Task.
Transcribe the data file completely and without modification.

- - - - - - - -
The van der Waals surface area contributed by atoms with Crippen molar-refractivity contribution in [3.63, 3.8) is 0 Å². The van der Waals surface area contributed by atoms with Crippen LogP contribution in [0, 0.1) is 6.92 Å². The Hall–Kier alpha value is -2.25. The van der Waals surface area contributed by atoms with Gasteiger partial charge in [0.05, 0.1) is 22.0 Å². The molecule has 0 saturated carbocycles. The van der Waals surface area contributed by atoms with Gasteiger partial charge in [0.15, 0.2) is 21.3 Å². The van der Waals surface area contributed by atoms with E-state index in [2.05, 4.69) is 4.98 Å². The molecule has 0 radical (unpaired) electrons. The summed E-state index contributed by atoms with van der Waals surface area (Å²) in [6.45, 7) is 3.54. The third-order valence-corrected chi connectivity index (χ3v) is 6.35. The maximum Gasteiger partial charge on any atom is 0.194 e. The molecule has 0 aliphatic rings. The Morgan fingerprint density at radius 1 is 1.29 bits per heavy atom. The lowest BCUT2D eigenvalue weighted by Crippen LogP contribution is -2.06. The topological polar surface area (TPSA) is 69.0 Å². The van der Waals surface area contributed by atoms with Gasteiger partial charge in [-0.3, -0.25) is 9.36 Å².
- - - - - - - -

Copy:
The van der Waals surface area contributed by atoms with Crippen molar-refractivity contribution in [3.63, 3.8) is 0 Å². The van der Waals surface area contributed by atoms with Crippen LogP contribution in [0, 0.1) is 6.92 Å². The Hall–Kier alpha value is -2.25. The van der Waals surface area contributed by atoms with Gasteiger partial charge in [0.05, 0.1) is 22.0 Å². The molecule has 0 saturated carbocycles. The van der Waals surface area contributed by atoms with Gasteiger partial charge in [0.15, 0.2) is 21.3 Å². The van der Waals surface area contributed by atoms with E-state index in [2.05, 4.69) is 4.98 Å². The molecule has 0 radical (unpaired) electrons. The summed E-state index contributed by atoms with van der Waals surface area (Å²) in [6.45, 7) is 3.54. The third-order valence-corrected chi connectivity index (χ3v) is 6.35. The maximum Gasteiger partial charge on any atom is 0.194 e. The molecule has 0 aliphatic rings. The Morgan fingerprint density at radius 1 is 1.29 bits per heavy atom. The lowest BCUT2D eigenvalue weighted by Crippen LogP contribution is -2.06. The topological polar surface area (TPSA) is 69.0 Å². The van der Waals surface area contributed by atoms with Gasteiger partial charge in [-0.3, -0.25) is 9.36 Å².